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World War Z: An Oral History of the Zombie War
Max Brooks

Pincher Martin

Pincher Martin - William Golding Golding is a masterful stylist - the prose in Pincher Martin is so visceral it hurts - and this novel rank among his best works, right up there with The Inheritors and Rites of Passage. Explorations of guilt, of insufficiency, of the pettiness of humankind, all written up in a language that barely leaves one room for reflection and recollection because it is so close to true, REAL experience. Golding works right at the interface between the thought and the felt; in that, he's like Cormac McCarthy, but whereas McCarthy vacillates between the two extremes of external and internal refractions of experience, Golding plunges in right in between the two. The process of "direct translation" is often imperfect - language that lays everything bare is often insufficient and confusing if one wants to paint the images of what is going on in one's mind (as is very often the case with Golding - a kind of 'strangled prose' that makes reading him so rewarding, and maddening, at the same time). But on the whole, the book is an amazing experience.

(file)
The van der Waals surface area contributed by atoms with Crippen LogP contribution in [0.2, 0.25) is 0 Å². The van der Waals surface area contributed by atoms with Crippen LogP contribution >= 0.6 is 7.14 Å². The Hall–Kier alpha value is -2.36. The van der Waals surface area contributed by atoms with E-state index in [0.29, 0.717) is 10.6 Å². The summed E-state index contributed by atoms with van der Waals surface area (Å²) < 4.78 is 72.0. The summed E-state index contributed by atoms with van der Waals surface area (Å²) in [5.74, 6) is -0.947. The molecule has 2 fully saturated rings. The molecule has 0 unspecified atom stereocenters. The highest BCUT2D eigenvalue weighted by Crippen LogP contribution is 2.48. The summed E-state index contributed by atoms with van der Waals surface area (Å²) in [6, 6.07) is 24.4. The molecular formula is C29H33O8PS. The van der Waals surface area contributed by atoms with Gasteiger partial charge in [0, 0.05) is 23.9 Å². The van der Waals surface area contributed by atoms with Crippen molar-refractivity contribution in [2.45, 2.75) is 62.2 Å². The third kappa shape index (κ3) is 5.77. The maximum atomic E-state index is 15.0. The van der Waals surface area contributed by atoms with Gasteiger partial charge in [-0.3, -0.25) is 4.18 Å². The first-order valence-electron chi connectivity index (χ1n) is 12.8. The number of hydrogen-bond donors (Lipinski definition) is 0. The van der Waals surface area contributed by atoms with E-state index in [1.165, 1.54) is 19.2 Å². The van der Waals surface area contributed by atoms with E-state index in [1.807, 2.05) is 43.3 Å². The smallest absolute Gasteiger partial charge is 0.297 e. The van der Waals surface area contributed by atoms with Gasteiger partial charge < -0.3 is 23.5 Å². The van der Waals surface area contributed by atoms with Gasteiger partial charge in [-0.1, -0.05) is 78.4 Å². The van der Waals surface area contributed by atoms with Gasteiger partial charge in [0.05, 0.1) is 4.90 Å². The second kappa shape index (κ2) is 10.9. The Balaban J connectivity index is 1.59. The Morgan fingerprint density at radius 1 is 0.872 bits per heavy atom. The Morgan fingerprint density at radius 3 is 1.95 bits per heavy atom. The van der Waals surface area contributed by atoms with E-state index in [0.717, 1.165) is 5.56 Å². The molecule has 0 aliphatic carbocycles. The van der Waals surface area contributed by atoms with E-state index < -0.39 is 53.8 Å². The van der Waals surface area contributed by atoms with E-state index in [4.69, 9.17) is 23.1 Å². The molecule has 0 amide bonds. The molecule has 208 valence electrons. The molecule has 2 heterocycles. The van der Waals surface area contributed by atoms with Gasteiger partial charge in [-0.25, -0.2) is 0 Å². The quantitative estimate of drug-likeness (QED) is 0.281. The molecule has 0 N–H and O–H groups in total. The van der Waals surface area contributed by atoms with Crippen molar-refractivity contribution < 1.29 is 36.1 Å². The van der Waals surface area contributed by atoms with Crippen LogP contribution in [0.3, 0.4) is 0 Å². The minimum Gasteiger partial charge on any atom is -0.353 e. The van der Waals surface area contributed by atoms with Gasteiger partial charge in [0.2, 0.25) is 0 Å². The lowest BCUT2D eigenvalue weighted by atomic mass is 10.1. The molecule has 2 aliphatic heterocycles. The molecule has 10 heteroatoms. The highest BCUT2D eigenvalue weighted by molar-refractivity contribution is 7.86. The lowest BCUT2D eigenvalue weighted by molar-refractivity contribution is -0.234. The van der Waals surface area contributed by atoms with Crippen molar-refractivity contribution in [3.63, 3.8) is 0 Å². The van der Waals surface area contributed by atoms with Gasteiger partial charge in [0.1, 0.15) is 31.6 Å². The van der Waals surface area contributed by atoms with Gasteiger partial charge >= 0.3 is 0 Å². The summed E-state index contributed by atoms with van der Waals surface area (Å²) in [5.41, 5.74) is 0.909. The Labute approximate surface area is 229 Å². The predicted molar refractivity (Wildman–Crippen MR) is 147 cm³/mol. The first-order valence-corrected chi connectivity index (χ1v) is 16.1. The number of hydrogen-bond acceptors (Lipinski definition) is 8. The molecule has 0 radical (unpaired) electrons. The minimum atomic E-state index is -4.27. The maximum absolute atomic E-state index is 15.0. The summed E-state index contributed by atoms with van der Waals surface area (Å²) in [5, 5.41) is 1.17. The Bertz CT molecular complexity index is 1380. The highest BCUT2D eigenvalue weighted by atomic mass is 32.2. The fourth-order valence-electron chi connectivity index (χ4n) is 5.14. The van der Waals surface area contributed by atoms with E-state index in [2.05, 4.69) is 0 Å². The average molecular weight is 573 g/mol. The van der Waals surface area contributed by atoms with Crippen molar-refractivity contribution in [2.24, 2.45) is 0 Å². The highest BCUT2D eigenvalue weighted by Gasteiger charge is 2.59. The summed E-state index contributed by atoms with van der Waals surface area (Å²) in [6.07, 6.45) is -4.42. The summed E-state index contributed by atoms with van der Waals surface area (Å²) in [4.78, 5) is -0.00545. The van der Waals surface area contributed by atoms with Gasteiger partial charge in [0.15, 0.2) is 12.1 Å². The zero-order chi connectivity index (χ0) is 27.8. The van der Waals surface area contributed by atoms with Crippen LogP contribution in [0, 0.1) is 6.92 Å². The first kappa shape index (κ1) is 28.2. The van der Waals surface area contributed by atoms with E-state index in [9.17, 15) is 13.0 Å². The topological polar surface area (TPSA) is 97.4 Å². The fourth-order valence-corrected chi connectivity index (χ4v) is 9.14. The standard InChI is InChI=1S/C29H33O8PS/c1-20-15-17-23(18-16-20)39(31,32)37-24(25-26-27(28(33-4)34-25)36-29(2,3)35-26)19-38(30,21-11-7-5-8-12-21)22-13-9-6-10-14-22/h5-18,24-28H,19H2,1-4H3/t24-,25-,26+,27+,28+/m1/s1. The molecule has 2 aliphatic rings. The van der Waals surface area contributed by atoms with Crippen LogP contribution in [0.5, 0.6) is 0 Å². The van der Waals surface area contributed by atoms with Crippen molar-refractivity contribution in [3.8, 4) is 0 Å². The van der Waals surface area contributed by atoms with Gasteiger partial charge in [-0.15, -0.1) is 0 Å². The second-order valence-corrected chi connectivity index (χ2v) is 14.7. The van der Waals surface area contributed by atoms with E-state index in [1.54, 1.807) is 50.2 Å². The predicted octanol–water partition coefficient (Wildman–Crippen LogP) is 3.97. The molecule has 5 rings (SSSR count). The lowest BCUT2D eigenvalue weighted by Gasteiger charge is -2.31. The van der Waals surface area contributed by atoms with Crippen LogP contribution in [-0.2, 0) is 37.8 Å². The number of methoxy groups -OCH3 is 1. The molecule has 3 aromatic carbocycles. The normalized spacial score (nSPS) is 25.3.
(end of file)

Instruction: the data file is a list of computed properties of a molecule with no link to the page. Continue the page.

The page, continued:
Christopher Martin - the main character of the book - is, for all his imperfections and decadence, given 'another chance' after causing a ship to be destroyed due to a revenge game he is playing. He gets stranded on a rocky island in the middle of the Atlantic, and contemplates his fate, hoping to be rescued, but plunging ever more deeply into madness as he reviews the pettiness of his actions. But he fails his chance to be redeemed. And the ending makes it clear that there is no way he could possibly have been redeemed. In Golding's early novels, this is the inevitable fate of humanity. In The Inheritors, Homo sapiens obliterates the innocence of the Neanderthals; in Pincher Martin, the protagonist's fate is sealed, whichever of the two alternative paths the novel outlines for him we choose as the 'real' one. But this realization is also strangely comforting: if there is no redemption, then there is no more pressure to perform. With Martin, Golding shows that we are not (somehow) inadequate to the demands of the world - to the demands of anyone, in fact - since we cannot ever really escape our vices, or the 'darkness within'. In other words, Martin may fail to survive on the rock, but the (twist?) ending shows us this isn't his fault at all, because even avoiding the rock would have meant certain death. Prolonging existence always remains an option, of course - but it's up to the reader to judge whether it's worth it or not. Golding simply lays out the precariousness of it all.